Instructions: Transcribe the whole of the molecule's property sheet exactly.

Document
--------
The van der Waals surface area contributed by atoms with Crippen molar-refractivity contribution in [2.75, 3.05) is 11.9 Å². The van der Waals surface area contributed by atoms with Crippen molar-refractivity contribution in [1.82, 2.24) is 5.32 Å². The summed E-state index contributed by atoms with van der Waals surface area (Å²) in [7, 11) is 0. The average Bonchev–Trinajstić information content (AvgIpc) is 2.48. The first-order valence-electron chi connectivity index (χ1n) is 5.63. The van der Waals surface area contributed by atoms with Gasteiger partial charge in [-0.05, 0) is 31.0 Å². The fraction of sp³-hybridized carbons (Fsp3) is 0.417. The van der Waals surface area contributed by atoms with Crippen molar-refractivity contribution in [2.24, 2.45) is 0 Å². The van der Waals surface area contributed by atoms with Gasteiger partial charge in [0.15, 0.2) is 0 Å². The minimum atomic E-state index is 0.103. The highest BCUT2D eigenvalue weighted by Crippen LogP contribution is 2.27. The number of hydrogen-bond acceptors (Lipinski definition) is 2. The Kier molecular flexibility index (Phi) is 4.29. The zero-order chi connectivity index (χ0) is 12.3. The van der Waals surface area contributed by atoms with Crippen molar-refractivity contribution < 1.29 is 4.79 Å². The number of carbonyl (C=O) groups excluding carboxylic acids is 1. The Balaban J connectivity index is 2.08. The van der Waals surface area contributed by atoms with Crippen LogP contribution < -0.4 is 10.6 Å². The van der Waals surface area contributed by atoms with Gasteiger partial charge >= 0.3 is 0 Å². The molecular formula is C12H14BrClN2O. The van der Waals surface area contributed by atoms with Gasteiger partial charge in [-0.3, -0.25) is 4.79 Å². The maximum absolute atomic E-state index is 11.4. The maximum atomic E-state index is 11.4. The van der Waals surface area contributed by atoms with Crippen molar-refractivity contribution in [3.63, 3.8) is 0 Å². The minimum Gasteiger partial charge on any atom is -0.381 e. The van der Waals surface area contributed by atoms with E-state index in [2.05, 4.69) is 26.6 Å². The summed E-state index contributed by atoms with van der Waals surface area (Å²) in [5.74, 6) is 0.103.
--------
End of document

The van der Waals surface area contributed by atoms with Crippen molar-refractivity contribution in [2.75, 3.05) is 11.9 Å². The van der Waals surface area contributed by atoms with Crippen molar-refractivity contribution in [1.82, 2.24) is 5.32 Å². The summed E-state index contributed by atoms with van der Waals surface area (Å²) in [7, 11) is 0. The average Bonchev–Trinajstić information content (AvgIpc) is 2.48. The first-order valence-electron chi connectivity index (χ1n) is 5.63. The van der Waals surface area contributed by atoms with Gasteiger partial charge in [-0.05, 0) is 31.0 Å². The fraction of sp³-hybridized carbons (Fsp3) is 0.417. The van der Waals surface area contributed by atoms with Crippen molar-refractivity contribution in [2.24, 2.45) is 0 Å². The van der Waals surface area contributed by atoms with Gasteiger partial charge in [0.15, 0.2) is 0 Å². The minimum atomic E-state index is 0.103. The highest BCUT2D eigenvalue weighted by Crippen LogP contribution is 2.27. The number of hydrogen-bond acceptors (Lipinski definition) is 2. The Kier molecular flexibility index (Phi) is 4.29. The zero-order chi connectivity index (χ0) is 12.3. The van der Waals surface area contributed by atoms with Crippen molar-refractivity contribution < 1.29 is 4.79 Å². The number of carbonyl (C=O) groups excluding carboxylic acids is 1. The Balaban J connectivity index is 2.08. The van der Waals surface area contributed by atoms with Crippen LogP contribution < -0.4 is 10.6 Å². The van der Waals surface area contributed by atoms with Gasteiger partial charge >= 0.3 is 0 Å². The molecular formula is C12H14BrClN2O. The van der Waals surface area contributed by atoms with Gasteiger partial charge in [-0.3, -0.25) is 4.79 Å². The maximum absolute atomic E-state index is 11.4. The maximum atomic E-state index is 11.4. The van der Waals surface area contributed by atoms with Crippen molar-refractivity contribution in [3.63, 3.8) is 0 Å². The minimum Gasteiger partial charge on any atom is -0.381 e. The van der Waals surface area contributed by atoms with E-state index in [2.05, 4.69) is 26.6 Å². The summed E-state index contributed by atoms with van der Waals surface area (Å²) in [5.74, 6) is 0.103.